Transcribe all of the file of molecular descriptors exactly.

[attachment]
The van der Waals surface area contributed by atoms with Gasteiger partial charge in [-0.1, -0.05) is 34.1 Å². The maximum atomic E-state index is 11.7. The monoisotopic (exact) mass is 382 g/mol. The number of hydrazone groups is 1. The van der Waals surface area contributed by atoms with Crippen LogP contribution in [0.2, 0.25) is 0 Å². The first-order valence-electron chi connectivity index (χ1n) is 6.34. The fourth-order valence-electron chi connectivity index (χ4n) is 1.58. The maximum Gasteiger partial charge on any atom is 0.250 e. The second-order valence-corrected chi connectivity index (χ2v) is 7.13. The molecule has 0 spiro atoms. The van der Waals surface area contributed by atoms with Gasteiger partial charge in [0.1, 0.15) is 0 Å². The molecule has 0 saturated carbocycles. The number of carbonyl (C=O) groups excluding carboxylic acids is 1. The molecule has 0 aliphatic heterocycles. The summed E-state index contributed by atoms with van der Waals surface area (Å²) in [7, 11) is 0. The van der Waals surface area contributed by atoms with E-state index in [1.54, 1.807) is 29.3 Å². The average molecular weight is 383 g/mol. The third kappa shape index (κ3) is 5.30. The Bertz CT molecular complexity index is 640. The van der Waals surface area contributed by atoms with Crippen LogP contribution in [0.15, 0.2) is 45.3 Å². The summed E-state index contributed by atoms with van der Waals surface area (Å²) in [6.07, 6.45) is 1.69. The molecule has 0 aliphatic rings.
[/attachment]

The van der Waals surface area contributed by atoms with Gasteiger partial charge in [-0.1, -0.05) is 34.1 Å². The maximum atomic E-state index is 11.7. The monoisotopic (exact) mass is 382 g/mol. The number of hydrazone groups is 1. The van der Waals surface area contributed by atoms with Crippen LogP contribution in [0.2, 0.25) is 0 Å². The first-order valence-electron chi connectivity index (χ1n) is 6.34. The fourth-order valence-electron chi connectivity index (χ4n) is 1.58. The maximum Gasteiger partial charge on any atom is 0.250 e. The second-order valence-corrected chi connectivity index (χ2v) is 7.13. The molecule has 0 spiro atoms. The van der Waals surface area contributed by atoms with Gasteiger partial charge in [0.1, 0.15) is 0 Å². The molecule has 0 saturated carbocycles. The number of carbonyl (C=O) groups excluding carboxylic acids is 1. The molecule has 0 aliphatic heterocycles. The summed E-state index contributed by atoms with van der Waals surface area (Å²) in [7, 11) is 0. The van der Waals surface area contributed by atoms with E-state index in [1.54, 1.807) is 29.3 Å². The average molecular weight is 383 g/mol. The third kappa shape index (κ3) is 5.30. The Bertz CT molecular complexity index is 640. The van der Waals surface area contributed by atoms with Crippen LogP contribution in [0.15, 0.2) is 45.3 Å². The summed E-state index contributed by atoms with van der Waals surface area (Å²) in [6.07, 6.45) is 1.69. The molecule has 0 aliphatic rings.